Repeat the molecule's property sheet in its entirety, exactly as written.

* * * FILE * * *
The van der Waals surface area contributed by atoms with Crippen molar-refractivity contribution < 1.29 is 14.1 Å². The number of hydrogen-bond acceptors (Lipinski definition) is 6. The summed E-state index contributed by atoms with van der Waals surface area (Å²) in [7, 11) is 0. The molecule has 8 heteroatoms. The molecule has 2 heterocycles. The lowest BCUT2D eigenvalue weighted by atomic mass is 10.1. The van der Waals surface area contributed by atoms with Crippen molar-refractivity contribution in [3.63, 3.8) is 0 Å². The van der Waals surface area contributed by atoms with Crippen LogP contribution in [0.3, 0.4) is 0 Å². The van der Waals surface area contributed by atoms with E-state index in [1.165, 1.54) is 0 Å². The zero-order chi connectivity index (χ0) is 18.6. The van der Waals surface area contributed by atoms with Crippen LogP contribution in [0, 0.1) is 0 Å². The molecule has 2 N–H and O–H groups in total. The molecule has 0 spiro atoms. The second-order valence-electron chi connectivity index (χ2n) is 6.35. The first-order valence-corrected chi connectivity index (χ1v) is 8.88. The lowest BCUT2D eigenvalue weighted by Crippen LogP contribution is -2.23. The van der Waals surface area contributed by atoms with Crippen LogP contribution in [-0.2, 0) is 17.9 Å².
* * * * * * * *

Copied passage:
The van der Waals surface area contributed by atoms with Crippen molar-refractivity contribution < 1.29 is 14.1 Å². The number of hydrogen-bond acceptors (Lipinski definition) is 6. The summed E-state index contributed by atoms with van der Waals surface area (Å²) in [7, 11) is 0. The molecule has 8 heteroatoms. The molecule has 2 heterocycles. The lowest BCUT2D eigenvalue weighted by atomic mass is 10.1. The van der Waals surface area contributed by atoms with Crippen molar-refractivity contribution in [3.63, 3.8) is 0 Å². The van der Waals surface area contributed by atoms with Crippen LogP contribution in [0.3, 0.4) is 0 Å². The van der Waals surface area contributed by atoms with E-state index in [1.165, 1.54) is 0 Å². The zero-order chi connectivity index (χ0) is 18.6. The van der Waals surface area contributed by atoms with Crippen LogP contribution in [0, 0.1) is 0 Å². The molecule has 2 N–H and O–H groups in total. The molecule has 0 spiro atoms. The second-order valence-electron chi connectivity index (χ2n) is 6.35. The first-order valence-corrected chi connectivity index (χ1v) is 8.88. The lowest BCUT2D eigenvalue weighted by Crippen LogP contribution is -2.23. The van der Waals surface area contributed by atoms with Crippen LogP contribution in [-0.2, 0) is 17.9 Å².